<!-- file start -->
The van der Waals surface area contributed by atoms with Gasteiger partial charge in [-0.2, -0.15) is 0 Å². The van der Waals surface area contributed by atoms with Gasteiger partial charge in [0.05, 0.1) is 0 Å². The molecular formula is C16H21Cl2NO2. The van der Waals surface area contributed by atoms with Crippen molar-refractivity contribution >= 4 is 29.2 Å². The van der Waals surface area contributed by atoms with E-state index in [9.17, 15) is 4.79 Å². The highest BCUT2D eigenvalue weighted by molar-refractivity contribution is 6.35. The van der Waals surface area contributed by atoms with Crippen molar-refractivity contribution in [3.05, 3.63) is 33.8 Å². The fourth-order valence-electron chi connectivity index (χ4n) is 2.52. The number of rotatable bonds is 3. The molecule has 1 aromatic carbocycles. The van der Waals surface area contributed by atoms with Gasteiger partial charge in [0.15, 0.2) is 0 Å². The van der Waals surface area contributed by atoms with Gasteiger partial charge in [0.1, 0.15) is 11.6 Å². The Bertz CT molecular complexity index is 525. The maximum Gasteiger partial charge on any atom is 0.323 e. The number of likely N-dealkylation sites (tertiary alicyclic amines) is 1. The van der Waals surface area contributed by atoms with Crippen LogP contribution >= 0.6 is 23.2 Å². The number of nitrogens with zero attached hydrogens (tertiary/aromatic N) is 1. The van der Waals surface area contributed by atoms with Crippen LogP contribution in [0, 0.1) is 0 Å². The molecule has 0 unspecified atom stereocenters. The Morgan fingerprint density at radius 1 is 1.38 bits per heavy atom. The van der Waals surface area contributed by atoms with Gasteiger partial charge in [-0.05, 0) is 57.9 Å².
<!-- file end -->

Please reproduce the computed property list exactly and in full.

The van der Waals surface area contributed by atoms with Gasteiger partial charge in [-0.2, -0.15) is 0 Å². The van der Waals surface area contributed by atoms with Gasteiger partial charge in [0.05, 0.1) is 0 Å². The molecular formula is C16H21Cl2NO2. The van der Waals surface area contributed by atoms with Crippen molar-refractivity contribution >= 4 is 29.2 Å². The van der Waals surface area contributed by atoms with E-state index in [9.17, 15) is 4.79 Å². The highest BCUT2D eigenvalue weighted by molar-refractivity contribution is 6.35. The van der Waals surface area contributed by atoms with Crippen molar-refractivity contribution in [3.05, 3.63) is 33.8 Å². The fourth-order valence-electron chi connectivity index (χ4n) is 2.52. The number of rotatable bonds is 3. The molecule has 1 aromatic carbocycles. The van der Waals surface area contributed by atoms with Gasteiger partial charge in [0.15, 0.2) is 0 Å². The van der Waals surface area contributed by atoms with Gasteiger partial charge in [0.1, 0.15) is 11.6 Å². The Bertz CT molecular complexity index is 525. The maximum Gasteiger partial charge on any atom is 0.323 e. The number of likely N-dealkylation sites (tertiary alicyclic amines) is 1. The van der Waals surface area contributed by atoms with Crippen LogP contribution >= 0.6 is 23.2 Å². The number of nitrogens with zero attached hydrogens (tertiary/aromatic N) is 1. The van der Waals surface area contributed by atoms with Crippen LogP contribution in [0, 0.1) is 0 Å². The molecule has 0 unspecified atom stereocenters. The Morgan fingerprint density at radius 1 is 1.38 bits per heavy atom. The van der Waals surface area contributed by atoms with Gasteiger partial charge in [-0.05, 0) is 57.9 Å².